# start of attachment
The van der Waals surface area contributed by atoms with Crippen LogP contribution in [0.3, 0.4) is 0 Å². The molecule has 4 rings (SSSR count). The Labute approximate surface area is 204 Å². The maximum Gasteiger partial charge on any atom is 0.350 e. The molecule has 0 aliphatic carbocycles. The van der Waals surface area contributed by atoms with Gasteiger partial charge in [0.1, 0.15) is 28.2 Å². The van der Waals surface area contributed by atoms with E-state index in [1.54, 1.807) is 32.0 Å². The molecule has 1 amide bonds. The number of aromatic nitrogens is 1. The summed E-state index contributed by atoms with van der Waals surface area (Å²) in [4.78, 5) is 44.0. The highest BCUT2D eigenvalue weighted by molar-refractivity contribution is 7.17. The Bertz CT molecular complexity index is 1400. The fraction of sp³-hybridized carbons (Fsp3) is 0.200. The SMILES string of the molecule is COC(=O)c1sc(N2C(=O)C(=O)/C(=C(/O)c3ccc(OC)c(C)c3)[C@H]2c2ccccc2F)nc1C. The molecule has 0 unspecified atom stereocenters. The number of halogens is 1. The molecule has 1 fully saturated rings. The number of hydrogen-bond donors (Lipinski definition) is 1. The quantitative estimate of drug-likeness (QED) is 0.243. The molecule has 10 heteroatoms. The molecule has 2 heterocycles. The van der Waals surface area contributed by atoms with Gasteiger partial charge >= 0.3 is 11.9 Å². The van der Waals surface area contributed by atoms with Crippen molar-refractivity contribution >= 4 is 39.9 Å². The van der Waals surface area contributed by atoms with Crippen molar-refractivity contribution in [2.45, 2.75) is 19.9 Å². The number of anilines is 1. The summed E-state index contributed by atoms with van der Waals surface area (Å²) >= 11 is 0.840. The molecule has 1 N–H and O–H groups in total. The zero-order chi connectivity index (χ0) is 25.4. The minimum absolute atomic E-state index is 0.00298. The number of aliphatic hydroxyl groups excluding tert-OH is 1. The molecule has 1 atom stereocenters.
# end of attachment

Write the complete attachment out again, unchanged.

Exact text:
The van der Waals surface area contributed by atoms with Crippen LogP contribution in [0.3, 0.4) is 0 Å². The molecule has 4 rings (SSSR count). The Labute approximate surface area is 204 Å². The maximum Gasteiger partial charge on any atom is 0.350 e. The molecule has 0 aliphatic carbocycles. The van der Waals surface area contributed by atoms with Gasteiger partial charge in [0.1, 0.15) is 28.2 Å². The van der Waals surface area contributed by atoms with E-state index in [1.54, 1.807) is 32.0 Å². The molecule has 1 amide bonds. The number of aromatic nitrogens is 1. The summed E-state index contributed by atoms with van der Waals surface area (Å²) in [4.78, 5) is 44.0. The highest BCUT2D eigenvalue weighted by molar-refractivity contribution is 7.17. The Bertz CT molecular complexity index is 1400. The fraction of sp³-hybridized carbons (Fsp3) is 0.200. The SMILES string of the molecule is COC(=O)c1sc(N2C(=O)C(=O)/C(=C(/O)c3ccc(OC)c(C)c3)[C@H]2c2ccccc2F)nc1C. The molecule has 0 unspecified atom stereocenters. The number of halogens is 1. The molecule has 1 fully saturated rings. The number of hydrogen-bond donors (Lipinski definition) is 1. The quantitative estimate of drug-likeness (QED) is 0.243. The molecule has 10 heteroatoms. The molecule has 2 heterocycles. The van der Waals surface area contributed by atoms with Gasteiger partial charge >= 0.3 is 11.9 Å². The van der Waals surface area contributed by atoms with Crippen molar-refractivity contribution >= 4 is 39.9 Å². The van der Waals surface area contributed by atoms with Crippen molar-refractivity contribution in [2.45, 2.75) is 19.9 Å². The number of anilines is 1. The summed E-state index contributed by atoms with van der Waals surface area (Å²) >= 11 is 0.840. The molecule has 1 N–H and O–H groups in total. The zero-order chi connectivity index (χ0) is 25.4. The minimum absolute atomic E-state index is 0.00298. The number of aliphatic hydroxyl groups excluding tert-OH is 1. The molecule has 1 atom stereocenters.